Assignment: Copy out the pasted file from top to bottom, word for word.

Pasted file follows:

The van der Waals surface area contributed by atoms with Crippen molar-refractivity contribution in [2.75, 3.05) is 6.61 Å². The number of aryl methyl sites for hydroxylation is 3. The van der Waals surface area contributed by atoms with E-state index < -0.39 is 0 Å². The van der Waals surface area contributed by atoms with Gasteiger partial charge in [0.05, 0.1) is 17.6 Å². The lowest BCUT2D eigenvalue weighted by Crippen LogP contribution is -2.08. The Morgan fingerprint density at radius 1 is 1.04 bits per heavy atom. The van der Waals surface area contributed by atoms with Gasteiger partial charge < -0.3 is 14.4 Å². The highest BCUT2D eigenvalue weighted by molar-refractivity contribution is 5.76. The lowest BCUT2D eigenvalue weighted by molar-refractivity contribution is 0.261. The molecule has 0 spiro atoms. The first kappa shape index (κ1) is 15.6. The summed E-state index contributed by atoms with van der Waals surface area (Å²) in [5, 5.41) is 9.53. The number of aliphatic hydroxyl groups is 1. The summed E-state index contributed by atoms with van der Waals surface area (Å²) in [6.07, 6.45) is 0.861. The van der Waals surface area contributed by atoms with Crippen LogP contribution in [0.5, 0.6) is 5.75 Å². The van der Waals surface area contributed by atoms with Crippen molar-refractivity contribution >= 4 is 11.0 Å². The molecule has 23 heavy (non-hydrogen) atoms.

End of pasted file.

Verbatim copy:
The van der Waals surface area contributed by atoms with Crippen molar-refractivity contribution in [2.75, 3.05) is 6.61 Å². The number of aryl methyl sites for hydroxylation is 3. The van der Waals surface area contributed by atoms with E-state index < -0.39 is 0 Å². The van der Waals surface area contributed by atoms with Gasteiger partial charge in [0.05, 0.1) is 17.6 Å². The lowest BCUT2D eigenvalue weighted by Crippen LogP contribution is -2.08. The Morgan fingerprint density at radius 1 is 1.04 bits per heavy atom. The van der Waals surface area contributed by atoms with Gasteiger partial charge < -0.3 is 14.4 Å². The highest BCUT2D eigenvalue weighted by molar-refractivity contribution is 5.76. The lowest BCUT2D eigenvalue weighted by molar-refractivity contribution is 0.261. The molecule has 0 spiro atoms. The first kappa shape index (κ1) is 15.6. The summed E-state index contributed by atoms with van der Waals surface area (Å²) in [5, 5.41) is 9.53. The number of aliphatic hydroxyl groups is 1. The summed E-state index contributed by atoms with van der Waals surface area (Å²) in [6.07, 6.45) is 0.861. The van der Waals surface area contributed by atoms with Crippen LogP contribution in [0.5, 0.6) is 5.75 Å². The van der Waals surface area contributed by atoms with Crippen molar-refractivity contribution >= 4 is 11.0 Å². The molecule has 23 heavy (non-hydrogen) atoms.